These are the:

  • Flight Identification Group,
  • Earth Reference Group,
  • Air Reference Group,
  • Airframe Identification Group,
  • Meteorological Group,
  • Predicted Route Group,
  • Intermediate Projected Intent Group, and the
  • Fixed Projected Intent Group.

The last three groups are explained in greater detail later in this section.

FMS Waypoints

FMS waypoints fall into two categories - Inserted Waypoints, and Pseudo Waypoints.

Inserted waypoints include normal ATS waypoints, and non-ATS waypoints inserted into the FMS flight plan by the pilot or the company to assist in the management of various operational functions. For example, a pilot can insert a waypoint as a trigger for an AOC flight plan report. An inserted waypoint does not change or update dynamically.

Pseudo Waypoints are waypoints inserted into the flight plan by aircraft systems for the management of flight parameters. Pseudo waypoints include items such as Top of Climb (TOC) or Top of Descent (TOD) and, as they are calculated and updated by the FMS according to the actual profile being flown, they are generally updated dynamically.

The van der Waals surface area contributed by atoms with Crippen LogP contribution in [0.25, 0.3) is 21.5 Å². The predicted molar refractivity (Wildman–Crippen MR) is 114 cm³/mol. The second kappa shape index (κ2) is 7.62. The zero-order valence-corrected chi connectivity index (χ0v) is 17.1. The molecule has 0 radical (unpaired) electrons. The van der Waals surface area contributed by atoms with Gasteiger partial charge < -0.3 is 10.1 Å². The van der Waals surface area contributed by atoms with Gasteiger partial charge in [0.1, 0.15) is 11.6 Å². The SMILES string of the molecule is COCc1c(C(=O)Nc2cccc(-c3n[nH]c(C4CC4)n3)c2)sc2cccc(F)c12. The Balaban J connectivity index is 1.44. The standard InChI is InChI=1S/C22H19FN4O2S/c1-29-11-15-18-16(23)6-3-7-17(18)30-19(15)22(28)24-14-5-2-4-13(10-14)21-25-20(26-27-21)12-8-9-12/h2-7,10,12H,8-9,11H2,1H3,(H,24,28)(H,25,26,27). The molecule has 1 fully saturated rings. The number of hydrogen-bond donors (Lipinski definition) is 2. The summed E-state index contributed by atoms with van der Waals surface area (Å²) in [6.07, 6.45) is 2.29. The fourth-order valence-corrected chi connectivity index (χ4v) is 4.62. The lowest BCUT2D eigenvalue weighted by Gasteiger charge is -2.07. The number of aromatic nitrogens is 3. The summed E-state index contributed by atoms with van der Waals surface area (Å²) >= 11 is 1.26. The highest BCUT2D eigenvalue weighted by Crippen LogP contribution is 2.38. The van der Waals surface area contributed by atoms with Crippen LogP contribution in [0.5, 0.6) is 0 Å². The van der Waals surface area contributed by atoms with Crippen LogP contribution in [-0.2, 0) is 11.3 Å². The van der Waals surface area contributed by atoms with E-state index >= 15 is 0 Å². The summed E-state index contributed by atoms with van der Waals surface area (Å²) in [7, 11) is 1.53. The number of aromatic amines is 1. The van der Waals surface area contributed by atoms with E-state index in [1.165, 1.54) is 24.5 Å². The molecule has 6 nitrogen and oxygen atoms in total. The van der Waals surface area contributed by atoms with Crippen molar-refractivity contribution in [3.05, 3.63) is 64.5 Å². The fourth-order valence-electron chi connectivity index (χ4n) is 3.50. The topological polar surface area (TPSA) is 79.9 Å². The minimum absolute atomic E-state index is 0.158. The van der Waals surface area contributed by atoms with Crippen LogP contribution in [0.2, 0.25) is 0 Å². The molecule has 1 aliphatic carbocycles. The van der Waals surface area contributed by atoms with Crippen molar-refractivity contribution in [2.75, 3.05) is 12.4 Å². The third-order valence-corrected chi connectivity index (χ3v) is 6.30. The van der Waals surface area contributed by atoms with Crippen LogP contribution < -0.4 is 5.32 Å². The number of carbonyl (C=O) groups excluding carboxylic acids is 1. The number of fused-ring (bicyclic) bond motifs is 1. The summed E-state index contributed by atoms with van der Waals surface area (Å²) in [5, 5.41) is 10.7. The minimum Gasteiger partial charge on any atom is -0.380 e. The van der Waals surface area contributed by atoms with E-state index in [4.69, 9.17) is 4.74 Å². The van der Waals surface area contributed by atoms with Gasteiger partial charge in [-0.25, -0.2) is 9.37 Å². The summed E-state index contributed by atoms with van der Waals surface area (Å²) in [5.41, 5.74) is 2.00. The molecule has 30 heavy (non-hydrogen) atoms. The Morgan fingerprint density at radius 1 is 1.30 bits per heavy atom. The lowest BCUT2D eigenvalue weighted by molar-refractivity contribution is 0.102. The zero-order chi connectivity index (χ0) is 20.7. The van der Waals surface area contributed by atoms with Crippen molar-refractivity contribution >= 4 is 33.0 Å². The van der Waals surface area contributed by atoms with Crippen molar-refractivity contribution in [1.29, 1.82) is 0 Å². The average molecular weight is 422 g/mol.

Pseudo waypoints may appear at the same position as an inserted waypoint, but they are generally positions in the flight plan where a change in parameters, such as altitude or speed, is programmed to occur.

Intent Information

In the FANS-1/A system there are two types of intent information that the FMS can provide as part of an ADS-C contract: the Fixed Projected Intent Group and the Intermediate Projected Intent Group.

The Fixed Projected Intent Group is computed along the FMS flight plan to indicate the aircraft's predicted position at a time specified by the ground system in the contract (x minutes from the current time). The Fixed Projected Intent Group may be the sole source of intent information.

The Intermediate Projected Intent Group includes up to ten eligible waypoints (if present) between the current position and the time specified in the Fixed Intent. These ten waypoints may be a combination of ATS waypoints, inserted waypoints, and pseudo waypoints. Waypoints are only eligible to be reported as Intermediate Projected Intent points if a change in flight profile (e.g. a change in altitude, speed, or direction greater than one degree) is programmed to occur at that point.